Athenex seeking meeting with FDA
Athenex officials are working to have a follow-up meeting with federal regulators within a month.
Company officials announced this week the U.S. Food and Drug Administration’s view that its new drug application for oral paclitaxel plus encequidar for the treatment of metastatic breast cancer is not ready for approval in its present form. The FDA recommended that Athenex conduct a new adequate and well-conducted clinical trial in a patient population with metastatic breast cancer representative of the population in the U.S.
In addition to its research, Athenex has spent the past five years building a state-of-the-art plant in Dunkirk with help from $200 million in state funding. While the process has been a slow one, company officials said in a conference call with investors on Monday that the Dunkirk facility is nearly complete. The local plant will serve Athenex’ specialty pharmaceutical business and ultimately proprietary products. A portion of the facility is expected to be used later this year making 503B products, large batches of opioids with or without prescriptions to be sold to healthcare facilities for office use only. Pharmacies are allowed to use larger batches to lower their manufacturing costs, passing the savings onto consumers.
The FDA’s news sent Athenex stock prices tumbling from more than $12 a share to just over $4 by Friday, but Johnson Lau, Athenex CEO, said the FDA’s decision may not be costly to Athenex. The company will know more once it meets with FDA officials.
“Now if it’s a small study, we’ll be in a position to support it,” Lau said. “But certainly, if it’s a big study … we’ll have to reconsider with regard to how big the study, the financial implications, the time involved and also the competing nature of our other programs as well as the compressive landscape before we can make a firm decision. So I apologize, I’m giving you a long answer, but there are many factors to consider, in particular, the response from the FDA before we can have some clarity after our analysis with regard to how to sort of push this program forward.”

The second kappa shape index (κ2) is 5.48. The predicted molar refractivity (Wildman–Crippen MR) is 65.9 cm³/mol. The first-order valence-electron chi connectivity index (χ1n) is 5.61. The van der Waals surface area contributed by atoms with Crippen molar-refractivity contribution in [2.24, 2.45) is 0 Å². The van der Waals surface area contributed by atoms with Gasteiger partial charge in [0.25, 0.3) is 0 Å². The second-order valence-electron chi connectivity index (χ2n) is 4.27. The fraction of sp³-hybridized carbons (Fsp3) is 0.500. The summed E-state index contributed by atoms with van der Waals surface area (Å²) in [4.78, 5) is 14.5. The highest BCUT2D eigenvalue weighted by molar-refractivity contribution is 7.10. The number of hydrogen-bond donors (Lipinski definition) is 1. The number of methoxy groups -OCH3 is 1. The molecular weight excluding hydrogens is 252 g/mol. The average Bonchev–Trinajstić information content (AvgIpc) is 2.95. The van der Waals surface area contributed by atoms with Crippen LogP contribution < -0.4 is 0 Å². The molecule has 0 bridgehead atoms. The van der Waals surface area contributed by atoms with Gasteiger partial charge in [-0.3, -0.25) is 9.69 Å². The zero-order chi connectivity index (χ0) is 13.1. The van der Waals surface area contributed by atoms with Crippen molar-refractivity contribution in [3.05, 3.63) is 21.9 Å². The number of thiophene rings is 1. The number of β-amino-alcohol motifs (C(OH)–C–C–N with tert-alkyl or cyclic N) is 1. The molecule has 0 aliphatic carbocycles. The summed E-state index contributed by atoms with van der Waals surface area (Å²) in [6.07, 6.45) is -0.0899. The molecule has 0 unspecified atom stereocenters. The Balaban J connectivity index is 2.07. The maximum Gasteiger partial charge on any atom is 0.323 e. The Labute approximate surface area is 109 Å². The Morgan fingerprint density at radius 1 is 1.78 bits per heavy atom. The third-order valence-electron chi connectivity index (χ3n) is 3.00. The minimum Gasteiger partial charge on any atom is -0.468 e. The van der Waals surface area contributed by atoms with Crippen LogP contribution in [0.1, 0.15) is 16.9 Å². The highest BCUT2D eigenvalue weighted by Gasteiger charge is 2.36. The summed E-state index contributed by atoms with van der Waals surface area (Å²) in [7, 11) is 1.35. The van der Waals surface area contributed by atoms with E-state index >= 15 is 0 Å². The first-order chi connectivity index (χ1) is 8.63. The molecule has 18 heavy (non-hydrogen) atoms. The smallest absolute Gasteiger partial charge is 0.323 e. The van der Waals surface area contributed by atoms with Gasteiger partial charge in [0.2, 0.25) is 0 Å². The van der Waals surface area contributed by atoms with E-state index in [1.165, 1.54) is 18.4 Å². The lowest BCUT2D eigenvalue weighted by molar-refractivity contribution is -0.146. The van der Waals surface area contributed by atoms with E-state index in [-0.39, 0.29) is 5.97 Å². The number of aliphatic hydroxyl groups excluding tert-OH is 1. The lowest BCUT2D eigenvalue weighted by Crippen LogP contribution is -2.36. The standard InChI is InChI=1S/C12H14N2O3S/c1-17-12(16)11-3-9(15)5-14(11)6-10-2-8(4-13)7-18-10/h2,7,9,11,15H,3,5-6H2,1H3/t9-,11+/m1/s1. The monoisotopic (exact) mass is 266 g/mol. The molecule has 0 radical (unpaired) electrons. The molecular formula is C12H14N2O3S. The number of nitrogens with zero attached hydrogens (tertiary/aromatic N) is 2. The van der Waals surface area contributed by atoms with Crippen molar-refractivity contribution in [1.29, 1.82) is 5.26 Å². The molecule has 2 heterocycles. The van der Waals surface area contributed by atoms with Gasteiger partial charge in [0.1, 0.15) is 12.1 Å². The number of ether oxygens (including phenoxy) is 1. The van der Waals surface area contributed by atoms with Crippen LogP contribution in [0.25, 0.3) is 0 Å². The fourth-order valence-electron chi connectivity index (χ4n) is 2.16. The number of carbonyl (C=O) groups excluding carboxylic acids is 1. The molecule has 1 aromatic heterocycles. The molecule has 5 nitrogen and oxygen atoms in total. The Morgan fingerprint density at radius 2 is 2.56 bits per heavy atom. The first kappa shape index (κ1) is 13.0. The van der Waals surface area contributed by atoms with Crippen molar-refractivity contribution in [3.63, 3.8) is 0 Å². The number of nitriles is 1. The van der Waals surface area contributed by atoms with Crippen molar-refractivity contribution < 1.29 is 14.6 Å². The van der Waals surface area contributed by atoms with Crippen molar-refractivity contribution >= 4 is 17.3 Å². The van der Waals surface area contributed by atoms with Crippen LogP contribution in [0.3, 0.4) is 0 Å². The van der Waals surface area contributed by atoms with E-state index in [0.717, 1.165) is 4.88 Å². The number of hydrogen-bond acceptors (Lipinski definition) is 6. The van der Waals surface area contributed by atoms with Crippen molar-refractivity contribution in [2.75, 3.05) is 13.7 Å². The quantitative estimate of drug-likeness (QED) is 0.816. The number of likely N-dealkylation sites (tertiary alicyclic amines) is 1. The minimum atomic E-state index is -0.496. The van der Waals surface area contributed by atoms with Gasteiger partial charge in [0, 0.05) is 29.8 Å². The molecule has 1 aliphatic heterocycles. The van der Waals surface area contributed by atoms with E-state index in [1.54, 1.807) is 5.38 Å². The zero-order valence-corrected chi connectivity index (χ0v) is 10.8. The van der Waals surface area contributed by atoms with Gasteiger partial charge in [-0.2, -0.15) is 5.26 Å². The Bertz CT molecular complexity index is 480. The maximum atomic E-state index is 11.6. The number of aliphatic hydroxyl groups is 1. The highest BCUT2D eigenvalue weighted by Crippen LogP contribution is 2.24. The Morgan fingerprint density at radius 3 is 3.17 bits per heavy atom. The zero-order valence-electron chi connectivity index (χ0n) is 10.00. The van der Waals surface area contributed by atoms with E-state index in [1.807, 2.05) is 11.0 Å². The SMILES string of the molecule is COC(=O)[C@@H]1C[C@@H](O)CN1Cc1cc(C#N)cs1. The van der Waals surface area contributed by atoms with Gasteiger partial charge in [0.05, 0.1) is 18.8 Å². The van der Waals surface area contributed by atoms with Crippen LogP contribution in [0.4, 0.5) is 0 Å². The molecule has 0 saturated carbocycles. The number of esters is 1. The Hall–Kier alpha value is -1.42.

FDA officials determined additional risk mitigation strategies to improve toxicity, which may involve dose optimization and/or exclusion of patients deemed to be at higher risk of toxicity, are required before the FDA can support Athenex’ proposed breast cancer treatment. There is no firm timeline when Athenex can meet with the FDA, but Lau said it could happen within as soon as 30 days if things go well.
“We’ll we try our best to provide data to FDA as soon as possible,” Johnson said. “The other aspects are already addressed. So therefore, the review process by FDA may be exercised. Now with regard to time line for our submission to FDA and then ask for a Type A meeting, obviously, we need to submit a package before we have a time line. And Dr. (Rudolf) Kwan (chief medical officer) is working very hard, and we are trying to prepare the package as soon as possible, hopefully within a couple of weeks and then followed by a request to FDA. And we sincerely hope that FDA will run us the meeting as soon as possible. But the usual time line expecting — at the meeting will be occurring within 30 days. So we’re looking into a couple of weeks together with the time line that the FDA would want to submit the meeting. And I think we will have some clarity very soon.”
Among FDA’s concerns, according to Kwan, is the lack of a U.S. location in the study; pacilitaxel’s myelotoxicity among some patients and concerns over the radiological reviews of Athenex’ work. Kwan said the myletoxicity risks could be handled with labeling guidelines. The FDA’s concerns over the independent radiological review is something Kwan said the company hopes to speak to the FDA.
“We use industry standard, blinded independent center review which is completely independent and totally, the readers are totally blinded and the process are well-documented,” Kwan said during Monday’s conference call. “And it’s frustrating for us to hear that they are concerned about the process, especially having witnessed them, all our process, including process in this aspect, having all put to the clinical sites conducting the study and having all the bioimaging lab that conduct this independent blinded process and still feels that they are unmeasured bias that they cannot articulate clearly. So, clearly, we have to clarify with the agency what constitute unmeasured bias after a total rigorous inspection of the process and the independency of the read.”